Your drinking water might not be as clean as you think. A study by the US government estimated that toxic forever chemicals can be found in 45% of tap water. The number of people drinking polluted water could be even higher, the researchers said, as they weren’t able to test for all these substances considered dangerous to human health.
Perfluoroalkyl and polyfluoroalkyl substances (PFAS), a group of synthetic chemicals, are usually called forever chemicals as they remain in the environment and the human body for decades. They can be found not only in water but also in food, food packaging and consumer products. Studies have linked them to a growing list of health problems, such as several types of cancer.
There are over 12,000 types of PFAS, but only 32% can be identified by lab tests, CNN reported. Information on the presence of PFAS in residential tap water has been largely limited, something the researchers at the US Geological Survey hoped to address with their new study, including both public water sources and private wells.
Analyzing tap water
Traditionally, US government agencies measured exposure to pollutants like PFAS at water treatment plants or groundwater wells supplying those plants. However, the new study took a different approach by analyzing samples directly from taps in 716 locations — including 447 using the public water supply and using 269 private wells.
The sampling took place between 2016 and 2021, covering residential areas, schools, offices, national parks, rural regions without known PFAS sources, and urban centers with industrial or waste sites associated with PFAS contamination. While most taps were sampled once, a few were monitored multiple times over a three-month period.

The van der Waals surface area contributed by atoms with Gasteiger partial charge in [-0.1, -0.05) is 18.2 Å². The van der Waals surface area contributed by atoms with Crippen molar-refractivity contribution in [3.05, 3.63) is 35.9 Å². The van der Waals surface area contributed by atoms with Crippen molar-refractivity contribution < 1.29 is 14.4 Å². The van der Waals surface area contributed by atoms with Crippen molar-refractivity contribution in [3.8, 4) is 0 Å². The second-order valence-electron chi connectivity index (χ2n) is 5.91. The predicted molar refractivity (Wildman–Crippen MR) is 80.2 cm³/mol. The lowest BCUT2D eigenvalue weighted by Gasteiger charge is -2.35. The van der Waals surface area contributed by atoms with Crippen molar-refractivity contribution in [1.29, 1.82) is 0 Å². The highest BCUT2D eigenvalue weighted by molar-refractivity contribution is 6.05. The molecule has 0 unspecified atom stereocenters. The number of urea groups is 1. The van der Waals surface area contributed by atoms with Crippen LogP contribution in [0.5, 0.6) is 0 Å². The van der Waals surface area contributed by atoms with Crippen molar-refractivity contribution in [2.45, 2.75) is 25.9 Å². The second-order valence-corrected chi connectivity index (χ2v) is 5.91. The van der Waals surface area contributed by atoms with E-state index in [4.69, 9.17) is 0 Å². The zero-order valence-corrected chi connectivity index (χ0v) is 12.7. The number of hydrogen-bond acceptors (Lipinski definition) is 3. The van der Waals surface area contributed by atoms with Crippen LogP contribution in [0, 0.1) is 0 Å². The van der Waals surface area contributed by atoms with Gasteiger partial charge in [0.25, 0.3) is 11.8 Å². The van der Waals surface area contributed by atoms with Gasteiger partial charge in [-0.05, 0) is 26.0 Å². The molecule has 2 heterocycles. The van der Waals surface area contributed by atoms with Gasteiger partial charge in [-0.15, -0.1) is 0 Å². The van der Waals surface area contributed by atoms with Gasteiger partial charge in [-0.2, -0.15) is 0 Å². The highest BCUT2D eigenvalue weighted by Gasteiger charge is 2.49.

The researchers tested for 32 different PFAS compounds detectable through available methods. The most frequently detected were PFBS, PFHxS, PFOA, and PFOS — one of the most found nationwide. Positive samples often had multiple PFAS compounds, ranging from two to nine varieties. The median concentration was seven parts per trillion.
The highest concentrations were in urban areas near potential sources of pollution, particularly along the Eastern Seaboard, urban centers in the Great Lakes and Great Plains, and Central and Southern California. Conversely, most tests in rural areas didn’t detect PFAS. At least one form of PFAS was found in 45% of tap water samples across the US.
The researchers didn’t include any policy recommendations in their study. However, Kelly Smalling, the lead author, told AP the information "can be used to evaluate risk of exposure and inform decisions about whether or not you want to treat your drinking water, get it tested or get more information from your state" about the situation locally.
Earlier this year, the US Environmental Protection Agency (EPA) proposed a national drinking water standard for PFAS, aiming at setting standards for six substances. If approved, water systems would have to monitor this group of chemicals, notify the public about PFAS levels and take action to lower them if they go above the standard allowed.
The study was published in the journal Environmental International.